Like many others, the country has struggled with trying to ease lockdown restrictions and then seeing cases rise. But businesses have expressed frustration as unemployment is now above 30% and likely to keep increasing.
And corruption related to pandemic aid is a problem as the president has warned that now, more than ever, persistent graft puts people’s lives at risk.
ISLAMABAD — Pakistan’s daily COVID-19 infections has dropped below 1,000 for the first time in three months.
The country on Tuesday counted 936 new cases reported in the last 24 hours throughout the country of 220 million people
Dr. Zafar Mirza, special assistant to Prime Minister Imran Khan, tweeted praise for Khan urging Pakistanis to wear masks as the "most effective practice to reduce the transmission of the disease.”
Khan on national television Monday demonstrated the proper use of masks and explaining that shutdowns will result if the disease spikes again. Medical professionals and Khan’s political opponents have criticized him for reopening the economy. He has said a total shutdown would hurt the poorest and instead pursued what he called “smart” lockdowns narrowly targeted at the hot spots of infection.
Still Mirza warned there was no room for complacency particularly as Pakistan readies to celebrate the Muslim holiday of Eid al Adha at the end of the month.
HANOI, Vietnam — Vietnam has locked down its third-largest city for two weeks after 15 cases of COVID-19 were found in a hospital.
Public transport into and out of the central city of Da Nang was cancelled. Over the weekend, thousands of mostly Vietnamese tourists had to end their summer holidays in the popular beach destination.
Authorities estimated several thousand people would be stranded by the transportation shutdown and asked hotels to shelter them.
The government on Sunday had ordered social distancing and closing nonessential businesses in the city of 1.1 million population.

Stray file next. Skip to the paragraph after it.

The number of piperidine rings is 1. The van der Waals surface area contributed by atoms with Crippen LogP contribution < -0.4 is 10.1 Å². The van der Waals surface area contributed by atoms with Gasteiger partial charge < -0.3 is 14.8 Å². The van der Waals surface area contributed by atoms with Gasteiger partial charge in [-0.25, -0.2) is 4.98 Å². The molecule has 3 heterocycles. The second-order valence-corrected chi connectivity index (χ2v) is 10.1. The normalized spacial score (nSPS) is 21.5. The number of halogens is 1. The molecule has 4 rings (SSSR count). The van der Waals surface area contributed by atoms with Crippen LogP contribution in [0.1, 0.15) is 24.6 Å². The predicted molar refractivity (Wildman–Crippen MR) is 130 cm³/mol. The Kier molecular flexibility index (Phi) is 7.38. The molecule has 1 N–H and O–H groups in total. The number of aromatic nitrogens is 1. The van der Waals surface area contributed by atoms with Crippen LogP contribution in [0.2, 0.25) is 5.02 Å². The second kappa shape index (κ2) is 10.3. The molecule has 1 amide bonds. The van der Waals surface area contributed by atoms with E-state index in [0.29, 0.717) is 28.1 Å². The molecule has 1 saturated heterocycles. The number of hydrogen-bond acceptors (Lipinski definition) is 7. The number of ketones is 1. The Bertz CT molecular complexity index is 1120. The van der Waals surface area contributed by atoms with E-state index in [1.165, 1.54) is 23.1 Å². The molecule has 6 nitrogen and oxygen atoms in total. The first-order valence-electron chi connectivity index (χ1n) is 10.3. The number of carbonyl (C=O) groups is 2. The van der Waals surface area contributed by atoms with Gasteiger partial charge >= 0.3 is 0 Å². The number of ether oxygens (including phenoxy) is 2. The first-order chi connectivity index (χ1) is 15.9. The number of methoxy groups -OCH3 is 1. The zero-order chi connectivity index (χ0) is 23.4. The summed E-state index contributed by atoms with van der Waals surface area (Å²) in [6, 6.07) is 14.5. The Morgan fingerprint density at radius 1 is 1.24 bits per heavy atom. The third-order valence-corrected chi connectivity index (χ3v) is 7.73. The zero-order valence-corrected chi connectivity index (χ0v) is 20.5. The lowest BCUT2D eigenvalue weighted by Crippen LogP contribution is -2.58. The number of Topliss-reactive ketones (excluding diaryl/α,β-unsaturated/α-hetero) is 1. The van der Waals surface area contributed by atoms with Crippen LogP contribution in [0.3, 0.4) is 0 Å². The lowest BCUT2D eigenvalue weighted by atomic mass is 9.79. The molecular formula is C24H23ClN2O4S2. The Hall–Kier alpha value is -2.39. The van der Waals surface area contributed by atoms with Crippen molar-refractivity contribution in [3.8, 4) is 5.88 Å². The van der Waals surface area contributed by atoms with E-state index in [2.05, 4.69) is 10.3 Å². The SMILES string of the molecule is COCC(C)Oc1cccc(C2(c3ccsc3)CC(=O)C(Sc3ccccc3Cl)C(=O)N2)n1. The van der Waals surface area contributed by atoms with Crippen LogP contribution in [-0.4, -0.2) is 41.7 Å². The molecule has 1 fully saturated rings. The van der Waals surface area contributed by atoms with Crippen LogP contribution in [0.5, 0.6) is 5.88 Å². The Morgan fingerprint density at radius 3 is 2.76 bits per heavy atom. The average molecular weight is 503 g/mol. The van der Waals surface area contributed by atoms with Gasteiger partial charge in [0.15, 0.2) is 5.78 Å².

The outbreak was detected in patients and health workers at Da Nang hospital.
MELBOURNE, Australia — Australia’s coronavirus hot spot Victoria state is restricting non-urgent surgeries so that hospital nurses can be transferred to aged care homes where most COVID-19 deaths are occurring, Victoria Premier Daniel Andrews said.
Victoria reported 384 new infections and six deaths on Tuesday, down from a record 532 cases on Monday.
Andrews said aged care residents would be moved to hospitals if they were not being adequately protected from the pandemic.
“Some of the stories we’ve heard, some of what’s gone on in some of these settings is simply not acceptable,” Andrews said, without elaborating.
“Where there is no confidence in infection control, where there is no confidence that care can be provided to a suitable standard, then we will do everything we can to move those residents out,” he added.
BEIJING — New coronavirus cases continue to rise in China’s northwestern region of Xinjiang, with 57 reported on Tuesday.
The capital Beijing also reported its first case of domestic transmission in more than two weeks, while the northeastern province of Liaoning added another six cases in its local outbreak. Another four cases were found among Chinese travelers arriving from outside the country, bringing the daily total over the past 24 hours to 68.
Despite the new clusters, China appears to have largely contained the virus and the death toll remains at 4,634 among 83,959 cases. Hospitals are treating 391 people for COVID-19, with another 307 being monitored in isolation for showing signs of infection or for having tested positive for the virus without displaying symptoms.
Xinjiang’s outbreak has centered on the region’s capital and largest city of Urumqi, where authorities have restricted public transport, isolated some communities and ordered testing among those considered at risk of infection.